An overview of the work in the King’s Corner Room

© château de Versailles / Christian Milet

After 18 months of work, the King’s Corner Room has finally been revealed. Masterpiece of rococo art, Louis XV’s study and the furniture inside it, have been fully restored thanks to the patronage of Rolex France. Stéphane Masi, Project Coordinator, answers our questions and talks about the campaign that restored this luxurious room in the King’s Private Apartments to its former glory. 

What were the main stages of the restoration campaign?

The restoration campaign comprised nine stages. We first carried out a meticulous inspection of the condition of the decoration before removing all the wood panelling. We then straightened any deformed panels. During the third stage, we examined the archaeological evidence in the successive layers of paint, of which the stratigraphic analysis revealed the different shades of “king’s white” that had covered the woodwork and accentuated the gilding on the sculptures at different periods. After restoring the woodwork, we reassembled it on site which was an extremely delicate task. The fifth stage, which addressed the paintwork, aimed to protect and restore all the old water gilding, called distemper*, on the sculptures and mouldings. The sixth stage consisted in accentuating* the panels with three coats of warm Meudon white primer*, onto which we applied two layers of Blanc de Roi distemper with a glue binder. We then worked on restoring the old Versailles floor, which was taken up to allow full or partial replacement of the damaged planks with new oak ones where necessary, before reassembling them all in their original positions. The penultimate stage concerned the restoration and treatment of the 1737 griotte marble* fireplace. Lastly, the final stage involved restoring the locks on the doors and the bronze decor around the fireplace in order to preserve as much of the old mercury gilding as possible.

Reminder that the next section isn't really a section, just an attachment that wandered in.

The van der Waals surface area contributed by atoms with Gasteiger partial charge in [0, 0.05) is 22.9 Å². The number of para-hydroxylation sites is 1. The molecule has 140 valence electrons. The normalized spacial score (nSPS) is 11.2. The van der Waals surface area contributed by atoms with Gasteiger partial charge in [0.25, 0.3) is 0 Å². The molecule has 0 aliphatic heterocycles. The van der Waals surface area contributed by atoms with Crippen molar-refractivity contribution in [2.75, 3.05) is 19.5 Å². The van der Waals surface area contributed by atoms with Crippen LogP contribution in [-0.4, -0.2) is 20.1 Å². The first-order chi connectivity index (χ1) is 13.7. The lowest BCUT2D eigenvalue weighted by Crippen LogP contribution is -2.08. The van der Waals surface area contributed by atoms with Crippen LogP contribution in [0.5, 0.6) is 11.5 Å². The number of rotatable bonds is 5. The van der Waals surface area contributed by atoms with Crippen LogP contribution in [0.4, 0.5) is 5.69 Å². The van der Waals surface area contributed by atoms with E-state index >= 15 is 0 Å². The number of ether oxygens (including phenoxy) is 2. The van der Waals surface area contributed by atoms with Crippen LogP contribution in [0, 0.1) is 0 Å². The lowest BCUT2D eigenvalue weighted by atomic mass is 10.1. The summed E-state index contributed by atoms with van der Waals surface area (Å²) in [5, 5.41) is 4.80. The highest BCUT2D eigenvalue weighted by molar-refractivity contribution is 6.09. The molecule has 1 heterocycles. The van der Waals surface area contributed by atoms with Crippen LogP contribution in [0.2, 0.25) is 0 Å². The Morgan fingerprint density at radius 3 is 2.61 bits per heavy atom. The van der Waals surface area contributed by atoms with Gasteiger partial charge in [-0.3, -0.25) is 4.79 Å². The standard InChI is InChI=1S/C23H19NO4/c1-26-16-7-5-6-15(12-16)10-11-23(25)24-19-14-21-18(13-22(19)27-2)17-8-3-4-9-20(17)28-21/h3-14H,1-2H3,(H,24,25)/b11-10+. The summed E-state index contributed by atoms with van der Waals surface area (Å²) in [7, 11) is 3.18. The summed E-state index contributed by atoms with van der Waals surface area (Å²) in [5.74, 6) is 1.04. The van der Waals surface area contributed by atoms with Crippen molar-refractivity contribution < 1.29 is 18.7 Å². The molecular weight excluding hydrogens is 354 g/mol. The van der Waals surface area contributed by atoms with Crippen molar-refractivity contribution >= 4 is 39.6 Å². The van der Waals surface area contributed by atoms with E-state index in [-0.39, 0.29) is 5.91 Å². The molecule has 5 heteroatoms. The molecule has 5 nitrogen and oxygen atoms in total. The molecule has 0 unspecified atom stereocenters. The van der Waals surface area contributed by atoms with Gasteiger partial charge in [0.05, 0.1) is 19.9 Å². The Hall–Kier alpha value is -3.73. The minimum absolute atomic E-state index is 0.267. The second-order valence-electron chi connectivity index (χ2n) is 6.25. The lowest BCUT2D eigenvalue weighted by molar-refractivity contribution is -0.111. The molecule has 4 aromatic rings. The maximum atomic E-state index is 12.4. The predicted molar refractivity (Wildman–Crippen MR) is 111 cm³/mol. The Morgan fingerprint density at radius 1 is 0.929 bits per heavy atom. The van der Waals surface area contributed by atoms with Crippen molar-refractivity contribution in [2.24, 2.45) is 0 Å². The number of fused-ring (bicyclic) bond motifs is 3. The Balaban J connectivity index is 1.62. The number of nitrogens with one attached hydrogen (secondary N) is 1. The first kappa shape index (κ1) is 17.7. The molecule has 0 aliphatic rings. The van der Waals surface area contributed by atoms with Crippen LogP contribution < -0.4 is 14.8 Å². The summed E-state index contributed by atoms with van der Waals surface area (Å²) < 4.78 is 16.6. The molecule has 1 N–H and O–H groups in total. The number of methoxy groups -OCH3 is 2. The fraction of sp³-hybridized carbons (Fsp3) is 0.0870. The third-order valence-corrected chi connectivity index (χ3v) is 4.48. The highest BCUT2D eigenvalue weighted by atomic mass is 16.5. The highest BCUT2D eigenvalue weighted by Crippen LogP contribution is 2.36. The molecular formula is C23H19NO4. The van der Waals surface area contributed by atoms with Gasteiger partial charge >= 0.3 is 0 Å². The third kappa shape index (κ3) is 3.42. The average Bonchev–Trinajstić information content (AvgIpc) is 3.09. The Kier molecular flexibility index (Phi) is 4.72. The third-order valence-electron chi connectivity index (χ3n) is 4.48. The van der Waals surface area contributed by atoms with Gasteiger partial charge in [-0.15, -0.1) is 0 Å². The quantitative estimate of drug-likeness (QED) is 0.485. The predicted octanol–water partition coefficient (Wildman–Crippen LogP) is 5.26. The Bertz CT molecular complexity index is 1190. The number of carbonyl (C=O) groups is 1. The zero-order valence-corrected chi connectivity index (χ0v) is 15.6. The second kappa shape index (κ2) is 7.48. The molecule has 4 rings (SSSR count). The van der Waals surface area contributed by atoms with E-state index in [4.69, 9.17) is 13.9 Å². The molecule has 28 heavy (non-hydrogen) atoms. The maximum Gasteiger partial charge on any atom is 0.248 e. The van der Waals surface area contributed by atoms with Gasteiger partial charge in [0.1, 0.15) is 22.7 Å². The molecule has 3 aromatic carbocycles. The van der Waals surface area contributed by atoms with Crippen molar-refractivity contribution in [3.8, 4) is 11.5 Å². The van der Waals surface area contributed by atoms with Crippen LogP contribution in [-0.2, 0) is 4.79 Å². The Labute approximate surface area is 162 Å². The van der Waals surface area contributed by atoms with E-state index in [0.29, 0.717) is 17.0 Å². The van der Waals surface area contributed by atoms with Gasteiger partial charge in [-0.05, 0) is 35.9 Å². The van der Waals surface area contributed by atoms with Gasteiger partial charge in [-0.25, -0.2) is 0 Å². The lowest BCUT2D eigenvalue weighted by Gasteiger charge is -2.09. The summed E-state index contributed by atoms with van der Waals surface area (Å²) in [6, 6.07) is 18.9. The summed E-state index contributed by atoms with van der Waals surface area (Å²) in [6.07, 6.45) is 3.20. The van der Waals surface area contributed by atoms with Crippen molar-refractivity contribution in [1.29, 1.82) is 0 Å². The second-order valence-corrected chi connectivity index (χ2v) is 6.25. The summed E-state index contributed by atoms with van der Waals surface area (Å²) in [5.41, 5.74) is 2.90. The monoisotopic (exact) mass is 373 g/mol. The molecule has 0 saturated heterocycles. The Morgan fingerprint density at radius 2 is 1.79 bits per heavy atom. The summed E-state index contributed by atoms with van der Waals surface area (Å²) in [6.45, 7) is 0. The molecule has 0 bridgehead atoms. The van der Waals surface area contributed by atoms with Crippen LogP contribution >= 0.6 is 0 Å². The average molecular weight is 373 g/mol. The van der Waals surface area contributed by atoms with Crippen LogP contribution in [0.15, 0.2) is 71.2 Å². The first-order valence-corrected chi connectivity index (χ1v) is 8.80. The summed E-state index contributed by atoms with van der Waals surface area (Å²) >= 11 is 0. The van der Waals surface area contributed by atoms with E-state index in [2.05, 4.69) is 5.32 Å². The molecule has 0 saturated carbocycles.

Do you have a favourite memory from the restoration project?

My favourite memory is the “archaeological” inspection with Frédéric Didier, Head Architect for Historic Monuments, and Yves Carlier, General Curator and Deputy Director of the Museum of the Palace of Versailles for Furniture, to identify signs of the original positions of paintings fixed directly to the panelling during the reigns of Louis XV and Louis XVI. This operation revealed a large number of holes, testifying to the many “souvenirs” with which Louis XVI wanted to surround himself in his study.

How did the patronage of Rolex France benefit the restoration of the King’s Corner Room? 

Rolex France contributes to promoting excellence in artistic professions across the world and upholds an unfailing commitment to beauty, creativity and durability. 


The Corner Room before restoration. 

© château de Versailles / Didier Saulnier


The Corner Room after restoration. 

© château de Versailles / Christian Milet

* Terminology:

- stratigraphic analysis: an archaeological process that consists in examining the nature and composition of successive layers of a surface covering to define the order of the layers and thus determine a relative age.

- distemper: a paint made with water and glue or gum binder.

- accentuate: this operation aims to bring out a moulding or an ornament against a background, especially through the use of contrasting colours.

- primer: a preparatory coat applied to a surface to be painted.

- griotte marble: a type of marble characterised by rounded red or brown marks.

Find out more about the restoration